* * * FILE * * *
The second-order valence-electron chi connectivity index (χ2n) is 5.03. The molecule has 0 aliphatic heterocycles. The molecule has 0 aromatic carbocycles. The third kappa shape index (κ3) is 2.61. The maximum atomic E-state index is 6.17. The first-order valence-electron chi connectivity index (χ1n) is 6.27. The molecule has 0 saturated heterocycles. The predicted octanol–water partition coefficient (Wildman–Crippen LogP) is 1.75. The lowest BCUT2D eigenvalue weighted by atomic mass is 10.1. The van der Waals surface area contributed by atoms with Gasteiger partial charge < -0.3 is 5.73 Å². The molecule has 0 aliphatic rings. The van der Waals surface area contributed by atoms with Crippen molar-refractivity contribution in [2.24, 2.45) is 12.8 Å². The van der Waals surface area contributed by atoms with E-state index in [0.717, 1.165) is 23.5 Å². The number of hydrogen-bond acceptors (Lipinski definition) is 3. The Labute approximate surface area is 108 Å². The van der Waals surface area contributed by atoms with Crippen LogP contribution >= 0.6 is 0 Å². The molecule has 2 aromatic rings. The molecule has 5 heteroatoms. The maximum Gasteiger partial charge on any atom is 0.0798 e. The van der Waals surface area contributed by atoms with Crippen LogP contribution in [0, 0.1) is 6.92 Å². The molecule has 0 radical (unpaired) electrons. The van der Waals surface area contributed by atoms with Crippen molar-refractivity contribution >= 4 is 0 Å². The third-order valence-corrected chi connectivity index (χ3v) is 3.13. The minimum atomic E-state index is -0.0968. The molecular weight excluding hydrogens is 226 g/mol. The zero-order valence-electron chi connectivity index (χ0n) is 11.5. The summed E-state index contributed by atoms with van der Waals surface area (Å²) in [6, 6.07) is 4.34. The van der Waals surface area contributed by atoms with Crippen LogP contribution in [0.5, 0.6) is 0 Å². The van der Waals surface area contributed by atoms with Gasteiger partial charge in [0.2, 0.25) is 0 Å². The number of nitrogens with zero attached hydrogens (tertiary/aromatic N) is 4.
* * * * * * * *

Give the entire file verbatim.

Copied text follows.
The second-order valence-electron chi connectivity index (χ2n) is 5.03. The molecule has 0 aliphatic heterocycles. The molecule has 0 aromatic carbocycles. The third kappa shape index (κ3) is 2.61. The maximum atomic E-state index is 6.17. The first-order valence-electron chi connectivity index (χ1n) is 6.27. The molecule has 0 saturated heterocycles. The predicted octanol–water partition coefficient (Wildman–Crippen LogP) is 1.75. The lowest BCUT2D eigenvalue weighted by atomic mass is 10.1. The van der Waals surface area contributed by atoms with Gasteiger partial charge < -0.3 is 5.73 Å². The molecule has 0 aliphatic rings. The van der Waals surface area contributed by atoms with Crippen molar-refractivity contribution in [2.24, 2.45) is 12.8 Å². The van der Waals surface area contributed by atoms with E-state index in [0.717, 1.165) is 23.5 Å². The number of hydrogen-bond acceptors (Lipinski definition) is 3. The Labute approximate surface area is 108 Å². The van der Waals surface area contributed by atoms with Crippen LogP contribution >= 0.6 is 0 Å². The molecule has 2 aromatic rings. The molecule has 5 heteroatoms. The maximum Gasteiger partial charge on any atom is 0.0798 e. The van der Waals surface area contributed by atoms with Crippen LogP contribution in [0, 0.1) is 6.92 Å². The molecule has 0 radical (unpaired) electrons. The van der Waals surface area contributed by atoms with Crippen molar-refractivity contribution >= 4 is 0 Å². The third-order valence-corrected chi connectivity index (χ3v) is 3.13. The minimum atomic E-state index is -0.0968. The molecular weight excluding hydrogens is 226 g/mol. The zero-order valence-electron chi connectivity index (χ0n) is 11.5. The summed E-state index contributed by atoms with van der Waals surface area (Å²) in [6, 6.07) is 4.34. The van der Waals surface area contributed by atoms with Crippen LogP contribution in [0.5, 0.6) is 0 Å². The van der Waals surface area contributed by atoms with Gasteiger partial charge in [0.2, 0.25) is 0 Å². The number of nitrogens with zero attached hydrogens (tertiary/aromatic N) is 4.